NHL players disappointed in decision to forego Olympics


Jonathan Toews has been vocal about playing in the Olympics, what it means to wear that national sweater and compete for the gold medal he's already won twice.

So his disappointment at Monday's news, that the NHL will not go to the 2018 Winter Olympics in South Korea, was considerable.

"It just seems unfortunate that the players voice that it's something that they think is beneficial not only for them, but for the league and for our game as a whole, and it automatically turns into a negotiation. It just seems like it comes down to what can they get out of us when the next CBA negotiation rolls around. It's not about the long-term goals of our game and growing it and the bigger picture. [It's] not only for the players that are presently at the top of the game that want to play at the Olympics and represent their countries next year in South Korea, but it's obviously about the future, as well," Toews said on Tuesday. "Obviously I disagree with the short-sightedness of this whole thing, too. Unfortunately, it doesn't seem that players can get that cooperation from the league. Tough bounce."

Blackhawks and Colorado Avalanche were pretty unanimous in their thoughts on not attending the Olympics. It's a grand stage, the grandest of them all, and to have that opportunity denied is leaving a sour taste.

"I know Stanley Cup playoffs are competitive but when you get down to a single-elimination tournament, they don't get any more intense, any bigger games, especially if you're playing for a medal. That's disappointing," said Duncan Keith, who also won gold in 2010 and '14. "I understand the league's point of view, that they don't want to shut it down. It's just too bad there couldn't have been something that could've been worked out, because I think the fans like it and obviously the players like it."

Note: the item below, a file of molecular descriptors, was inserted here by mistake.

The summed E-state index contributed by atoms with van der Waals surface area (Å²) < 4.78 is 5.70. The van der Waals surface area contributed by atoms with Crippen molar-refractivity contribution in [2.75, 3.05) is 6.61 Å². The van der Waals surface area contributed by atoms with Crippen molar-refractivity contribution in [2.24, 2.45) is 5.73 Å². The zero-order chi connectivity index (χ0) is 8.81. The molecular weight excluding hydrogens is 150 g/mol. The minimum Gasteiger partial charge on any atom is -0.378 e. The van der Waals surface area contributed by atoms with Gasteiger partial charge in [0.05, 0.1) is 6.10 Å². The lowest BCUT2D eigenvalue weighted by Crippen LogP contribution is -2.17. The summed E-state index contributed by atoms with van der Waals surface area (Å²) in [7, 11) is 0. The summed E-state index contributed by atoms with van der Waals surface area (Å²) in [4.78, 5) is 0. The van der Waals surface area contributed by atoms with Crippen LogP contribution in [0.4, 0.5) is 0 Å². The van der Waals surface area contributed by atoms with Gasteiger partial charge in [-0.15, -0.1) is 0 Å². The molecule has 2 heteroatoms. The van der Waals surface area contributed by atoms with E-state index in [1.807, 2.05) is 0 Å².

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As Keith said, the league has its reasons for not wanting to participate. Going to the games creates about a three-week shutdown in the schedule. While still competing with the NBA in February, the NHL does have more of a stage (the NFL is nearly done and baseball yet to start).

Avalanche center Matt Duchene still thinks the Olympics loom larger.

"It's a chance for teams get exposure for people looking to watch sports. I understand that perk. But I know everyone in Canada gets more up to watch Team Canada than even their favorite Canadian team for one of an 82-game schedule," Duchene said. "I think it'd be big for the US, too. Look at what T.J. Oshie did [his repeat shootout in the 2014 Games in Sochi]. It put American hockey on the map even more. It's a great thing for hockey to be grown at that Olympic level."

Patrick Kane agreed.

"They just announced some games in China. You have the ability to take the best players to South Korea to grow the game even more," he said. "Everyone has a different opinion on it but as players we definitely feel the pride and the excitement of wearing your nation's colors. It's another opportunity to grow the game and maybe help future players get involved even more."

Washington Capitals star Alex Ovechkin made it clear a while ago that, even if the NHL didn't go to South Korea, he would. He reiterated that to the media on Tuesday. Avalanche forward Gabriel Landeskog said he wouldn't rule it out – "if I was to be part of Team Sweden and a part of that, it'd something I'd have to think about and would have to see which decisions could be made."

Toews and Kane said they'd respect the league's decision and stay with the Blackhawks. Keith was a little more on the fence.

"It's a tough position as a player. You want to be respectful of the team and your owner who pays you the money, but also you want to be patriotic every chance you can and play for your country," Keith said. "It's a tough decision. I think that'll be based on the individual. And the team."

Is there still a chance this is revisited and the league does OK a trip to South Korea? The league deemed the matter, "officially closed" in its statement on Monday but players are hoping is is not the end of it.

"Hopefully not set in stone; hopefully something could be reached. I don't know if this is posturing or what but it's great to have NHL players over there playing for their countries," Duchene said. "It's disappointing to see the decision but hopefully it can be salvaged."

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